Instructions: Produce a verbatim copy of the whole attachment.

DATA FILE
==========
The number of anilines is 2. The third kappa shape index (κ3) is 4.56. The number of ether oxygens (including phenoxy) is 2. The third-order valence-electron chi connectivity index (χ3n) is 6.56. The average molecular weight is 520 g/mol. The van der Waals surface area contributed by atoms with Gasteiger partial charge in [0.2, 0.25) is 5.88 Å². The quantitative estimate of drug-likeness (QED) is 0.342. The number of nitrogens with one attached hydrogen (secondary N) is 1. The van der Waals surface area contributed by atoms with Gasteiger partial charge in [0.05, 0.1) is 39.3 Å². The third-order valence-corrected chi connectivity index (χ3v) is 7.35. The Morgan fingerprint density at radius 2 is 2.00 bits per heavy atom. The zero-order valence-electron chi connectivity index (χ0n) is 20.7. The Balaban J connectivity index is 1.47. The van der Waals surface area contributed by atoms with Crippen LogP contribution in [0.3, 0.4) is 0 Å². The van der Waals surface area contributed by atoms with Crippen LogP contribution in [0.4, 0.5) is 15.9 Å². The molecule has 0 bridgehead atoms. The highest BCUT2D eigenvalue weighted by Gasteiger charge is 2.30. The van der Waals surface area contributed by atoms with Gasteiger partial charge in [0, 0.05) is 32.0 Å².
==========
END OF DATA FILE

The number of anilines is 2. The third kappa shape index (κ3) is 4.56. The number of ether oxygens (including phenoxy) is 2. The third-order valence-electron chi connectivity index (χ3n) is 6.56. The average molecular weight is 520 g/mol. The van der Waals surface area contributed by atoms with Gasteiger partial charge in [0.2, 0.25) is 5.88 Å². The quantitative estimate of drug-likeness (QED) is 0.342. The number of nitrogens with one attached hydrogen (secondary N) is 1. The van der Waals surface area contributed by atoms with Gasteiger partial charge in [0.05, 0.1) is 39.3 Å². The third-order valence-corrected chi connectivity index (χ3v) is 7.35. The Morgan fingerprint density at radius 2 is 2.00 bits per heavy atom. The zero-order valence-electron chi connectivity index (χ0n) is 20.7. The Balaban J connectivity index is 1.47. The van der Waals surface area contributed by atoms with Crippen LogP contribution in [0.3, 0.4) is 0 Å². The van der Waals surface area contributed by atoms with Crippen LogP contribution in [0.4, 0.5) is 15.9 Å². The molecule has 0 bridgehead atoms. The highest BCUT2D eigenvalue weighted by Gasteiger charge is 2.30. The van der Waals surface area contributed by atoms with Gasteiger partial charge in [0, 0.05) is 32.0 Å².